To Those Who Did Not Make It Home:
Yeah, I’m talking to you. It’s been close to fifty years since most of you got “wasted” in Viet Nam. I’m not saying that I’d trade places with you, but I have to say for some veterans of that horrific war maybe a quick death would have been better than the lives they tried to put together after getting out.
Many came back and immediately quit. They committed suicide. Many came back and couldn’t fit into the mold of modern America. They had lost hold of something profound and couldn’t figure out how to get it back. Drugs and alcohol helped some but kicked the shit out of others. Others fell victim to Agent Orange and watched their bodies implode. Some of us were fortunate enough to find life-mates that made living a compartmentalized existence possible — we could bury twisted memories most of the time and not let them control our lives. Some of us are here with you on this Memorial Day, 2018.
I try to write at least one poem a year that I will leave at this Wall. So here’s what I wrote this year. I dedicate it to a friend of mine who got wounded in the war, came home and put together a decent life teaching at the local university that I worked at for almost 30 years. He’s a good guy. But he got me to thinking about how we, now over 70 years old, have come to terms with that shattering year we spent in that war that claimed your lives. And left us to survive. In one sense , we never have really come to terms with it. Hence, the idea of trying to figure it out through the use of zen koans — questions that defy “rational” responses….
NAMVET ZEN KOANS
For Jon Oplinger
When does a house stop being a tomb and become a home again?
When does a memory stop riding you and give you hold of the reins?
When does morning birdsong stop piercing to the quick and begin to soothe?
What, for that matter, could possibly be the sound and smell of truth?
When do you get to sing along with the choir?
When do you get to come back in through the wire?
When do you get to leave your nightmares for the night?
What, for that matter, is the need of all this light?
When do the years finally come out of their spin?
When do you start letting your lovers take a win?
When do you stop lying to all our children’s children?
What, for that matter, is the good of letting anyone, anyone in?
II Corps Central Highlands
July, 1969 — August, 1970
In remembrance of these fallen soldiers and their families. We will never forget those whom have lost their lives in service to our land. We pray that those whom come here to remember will find ‘peace and comfort’ in this Memorial Wall.
Bobby Croce died four days after arriving in Vietnam. He was a Marine, part of the first deployment of American combat soldiers in 1965. Apparently a mortar round landed next to his tent, which was pitched in the dunes behind the beach at Danang.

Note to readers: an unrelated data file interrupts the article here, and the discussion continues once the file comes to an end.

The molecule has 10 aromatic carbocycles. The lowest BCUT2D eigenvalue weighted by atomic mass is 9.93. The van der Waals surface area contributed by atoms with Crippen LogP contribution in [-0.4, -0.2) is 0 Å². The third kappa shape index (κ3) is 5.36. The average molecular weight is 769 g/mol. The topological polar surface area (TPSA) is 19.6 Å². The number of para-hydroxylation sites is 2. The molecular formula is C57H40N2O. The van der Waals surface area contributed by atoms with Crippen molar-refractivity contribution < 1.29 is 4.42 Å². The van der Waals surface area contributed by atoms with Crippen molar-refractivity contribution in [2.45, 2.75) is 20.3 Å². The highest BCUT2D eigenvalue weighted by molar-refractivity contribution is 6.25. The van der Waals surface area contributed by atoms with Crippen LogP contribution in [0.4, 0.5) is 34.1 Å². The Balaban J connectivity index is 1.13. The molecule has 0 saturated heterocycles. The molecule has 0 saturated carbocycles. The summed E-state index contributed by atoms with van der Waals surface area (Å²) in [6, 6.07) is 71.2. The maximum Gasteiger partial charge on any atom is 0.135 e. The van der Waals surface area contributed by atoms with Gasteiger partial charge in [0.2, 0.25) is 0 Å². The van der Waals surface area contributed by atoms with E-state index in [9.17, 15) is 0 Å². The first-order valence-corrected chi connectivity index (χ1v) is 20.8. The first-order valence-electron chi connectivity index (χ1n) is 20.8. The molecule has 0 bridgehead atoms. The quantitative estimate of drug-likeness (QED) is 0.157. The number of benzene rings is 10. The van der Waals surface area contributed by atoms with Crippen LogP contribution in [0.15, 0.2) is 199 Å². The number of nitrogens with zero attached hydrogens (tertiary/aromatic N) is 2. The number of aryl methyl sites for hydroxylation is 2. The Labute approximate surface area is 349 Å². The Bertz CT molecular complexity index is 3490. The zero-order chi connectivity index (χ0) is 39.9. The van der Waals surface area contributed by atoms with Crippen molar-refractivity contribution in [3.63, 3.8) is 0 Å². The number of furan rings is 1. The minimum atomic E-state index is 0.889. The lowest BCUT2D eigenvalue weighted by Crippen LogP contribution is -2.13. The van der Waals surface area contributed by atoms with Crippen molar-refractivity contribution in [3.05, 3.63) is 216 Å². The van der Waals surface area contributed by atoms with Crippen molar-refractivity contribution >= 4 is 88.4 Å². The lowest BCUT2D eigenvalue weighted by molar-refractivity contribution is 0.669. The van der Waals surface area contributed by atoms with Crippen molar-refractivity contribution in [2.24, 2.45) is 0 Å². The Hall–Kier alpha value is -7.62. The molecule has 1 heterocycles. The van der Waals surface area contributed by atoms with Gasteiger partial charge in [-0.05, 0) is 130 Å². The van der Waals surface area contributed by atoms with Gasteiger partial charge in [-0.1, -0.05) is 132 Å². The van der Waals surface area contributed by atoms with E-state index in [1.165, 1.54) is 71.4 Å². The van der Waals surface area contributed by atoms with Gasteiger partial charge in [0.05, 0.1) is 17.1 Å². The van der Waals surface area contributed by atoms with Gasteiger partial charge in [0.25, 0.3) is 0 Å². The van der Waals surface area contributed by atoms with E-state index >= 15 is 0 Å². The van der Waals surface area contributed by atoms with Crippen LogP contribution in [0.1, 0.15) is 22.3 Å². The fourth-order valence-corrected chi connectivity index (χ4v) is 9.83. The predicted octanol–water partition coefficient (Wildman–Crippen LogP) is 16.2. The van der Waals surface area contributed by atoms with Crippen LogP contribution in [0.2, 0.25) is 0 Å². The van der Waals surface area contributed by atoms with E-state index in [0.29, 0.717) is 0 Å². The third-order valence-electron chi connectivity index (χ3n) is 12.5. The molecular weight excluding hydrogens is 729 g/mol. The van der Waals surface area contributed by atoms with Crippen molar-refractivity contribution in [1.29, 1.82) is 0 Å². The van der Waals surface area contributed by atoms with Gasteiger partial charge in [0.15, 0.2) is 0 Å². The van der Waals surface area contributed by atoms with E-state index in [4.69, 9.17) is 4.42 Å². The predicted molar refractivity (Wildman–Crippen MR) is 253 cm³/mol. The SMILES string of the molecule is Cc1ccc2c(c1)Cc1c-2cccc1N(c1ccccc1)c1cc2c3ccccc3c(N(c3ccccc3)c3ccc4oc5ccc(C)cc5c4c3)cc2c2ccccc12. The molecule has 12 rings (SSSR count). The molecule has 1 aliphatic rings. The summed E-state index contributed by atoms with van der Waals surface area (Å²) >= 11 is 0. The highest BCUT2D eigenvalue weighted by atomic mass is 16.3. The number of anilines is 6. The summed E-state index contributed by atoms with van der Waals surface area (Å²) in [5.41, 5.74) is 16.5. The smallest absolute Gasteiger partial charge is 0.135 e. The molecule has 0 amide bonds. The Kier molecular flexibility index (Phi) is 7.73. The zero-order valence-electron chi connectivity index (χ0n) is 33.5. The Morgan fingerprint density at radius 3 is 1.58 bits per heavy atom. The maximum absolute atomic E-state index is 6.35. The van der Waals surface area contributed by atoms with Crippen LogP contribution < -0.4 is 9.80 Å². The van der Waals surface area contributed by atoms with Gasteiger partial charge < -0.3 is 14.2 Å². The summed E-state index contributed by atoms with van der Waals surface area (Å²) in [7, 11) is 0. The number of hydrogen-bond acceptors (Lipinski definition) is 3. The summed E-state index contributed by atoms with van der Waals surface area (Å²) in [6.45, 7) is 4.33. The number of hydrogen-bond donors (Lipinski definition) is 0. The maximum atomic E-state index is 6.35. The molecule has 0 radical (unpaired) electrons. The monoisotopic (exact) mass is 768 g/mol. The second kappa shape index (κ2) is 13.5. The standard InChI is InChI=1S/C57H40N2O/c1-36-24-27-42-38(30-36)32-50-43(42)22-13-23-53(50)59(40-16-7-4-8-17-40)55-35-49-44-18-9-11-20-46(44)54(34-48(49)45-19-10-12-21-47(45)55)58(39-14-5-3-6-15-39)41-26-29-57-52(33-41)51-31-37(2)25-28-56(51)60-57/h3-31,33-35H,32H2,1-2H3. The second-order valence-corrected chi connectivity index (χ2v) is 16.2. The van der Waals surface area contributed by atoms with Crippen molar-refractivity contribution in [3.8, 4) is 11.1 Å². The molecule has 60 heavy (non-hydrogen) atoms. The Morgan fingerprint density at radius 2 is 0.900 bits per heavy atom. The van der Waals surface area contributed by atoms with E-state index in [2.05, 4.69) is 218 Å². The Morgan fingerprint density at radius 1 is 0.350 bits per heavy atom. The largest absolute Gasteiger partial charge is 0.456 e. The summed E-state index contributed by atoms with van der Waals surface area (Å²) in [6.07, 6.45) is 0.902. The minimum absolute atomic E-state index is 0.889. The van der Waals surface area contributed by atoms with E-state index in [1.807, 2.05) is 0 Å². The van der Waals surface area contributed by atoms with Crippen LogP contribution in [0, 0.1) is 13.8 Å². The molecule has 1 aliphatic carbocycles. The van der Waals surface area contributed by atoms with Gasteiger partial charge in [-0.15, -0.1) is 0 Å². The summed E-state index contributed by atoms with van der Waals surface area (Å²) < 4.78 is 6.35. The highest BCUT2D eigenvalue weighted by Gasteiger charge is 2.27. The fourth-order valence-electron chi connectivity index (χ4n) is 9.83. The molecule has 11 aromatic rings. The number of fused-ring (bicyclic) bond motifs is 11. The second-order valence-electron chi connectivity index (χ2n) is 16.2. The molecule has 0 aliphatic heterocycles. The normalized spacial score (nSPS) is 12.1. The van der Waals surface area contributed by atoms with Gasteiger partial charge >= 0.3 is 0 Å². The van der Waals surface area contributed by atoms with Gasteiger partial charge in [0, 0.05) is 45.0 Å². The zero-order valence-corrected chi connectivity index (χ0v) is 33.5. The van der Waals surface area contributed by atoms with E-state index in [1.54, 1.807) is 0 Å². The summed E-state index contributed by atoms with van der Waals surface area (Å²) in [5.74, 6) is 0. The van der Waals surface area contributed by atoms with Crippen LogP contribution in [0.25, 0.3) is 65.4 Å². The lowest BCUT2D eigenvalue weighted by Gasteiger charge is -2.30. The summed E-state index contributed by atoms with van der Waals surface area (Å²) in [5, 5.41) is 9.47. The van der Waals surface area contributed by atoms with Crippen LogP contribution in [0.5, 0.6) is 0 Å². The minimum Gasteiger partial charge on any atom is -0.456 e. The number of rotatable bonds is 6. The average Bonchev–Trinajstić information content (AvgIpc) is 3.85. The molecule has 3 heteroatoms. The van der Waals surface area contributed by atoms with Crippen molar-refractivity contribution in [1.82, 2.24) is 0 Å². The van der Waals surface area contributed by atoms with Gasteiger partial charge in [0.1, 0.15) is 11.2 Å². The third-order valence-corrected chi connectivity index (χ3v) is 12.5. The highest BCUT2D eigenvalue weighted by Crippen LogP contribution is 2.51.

Bobby had been the captain of my high school track team. He was good in the sprints, but his best event was the pole vault, in which he won the Massachusetts State Championship. He was from a working class Italian family and college was not something in his future. Our track team coach suggested to Bobby that he join the Marine Corps where he could continue his pole vaulting career. Some context: This was 1964 and Billy Mills, a Sioux Indian, had just won the Olympic Gold Medal in the 10,000 meters as a member of the United States Marine Corp. I’m fairly sure that Bobby Croce was one of the many high school seniors in 1964 who had never heard of Vietnam.
Myself, I safely went off to college with a four-year deferment, which was quite common for the son of a middle-class family. After graduating college, I started teaching in a pubic school in New Hampshire and that earned me an occupational deferment. Then in the fall of 1969 all deferments were to end and the first draft lottery was to be held. 366 ping-pong balls, each with a different day of the year (including Feb. 29th) inscibed on them, were placed in a large container. Then, one by one, they were randomly drawn out. My birthday, May 5th, was selected 364th. That essentially ended my exposure to the draft and any possibility of my being sent to Vietnam. Not so fortunate was Bobby Croce and four other high school classmates who later died in Vietnam.
All five were from working-class families who had little chance or opportunity for an educational or occupational deferment, as I did.
The rabbit and the wall.
The young rabbit lie dead in the road when I got home today. Such beautiful eyes as I looked down into the redness of a body ripped open wide, senseless roadkill.
Wasn’t it yesterday that Vicki asked me to put out some carrot peelings for him? I want to spare her the pain, seeing him like this.
The shovel does the dirty work, entrails slopping off. Carried to the wooded area, covered with leaves, a rushed tobacco prayer. Grateful for the openness and lovingness, Grandmother will take him back
Memorial Day event at the wall two days off. Two-legged relatives of the world, sobbing for loss of one of their beloved. The War Machine, a walking corpse, refuses to rest.The granite wall is the wooded area. Channeling grief to the Great Mother. The ancestors sit patiently peering through the black hardness waiting for our fever sickness to end.
Tonight heavy rains wash the land; I know he sleeps eyes open, under the leaves close to the earth. I give thanks.
In the sleeping madness, we have forgotten our original instructions. To take care of Pachamama and all our relatives in a good way. With open heart, eyes open, I will do what I can to stay awake…..Sweet Mercy on us.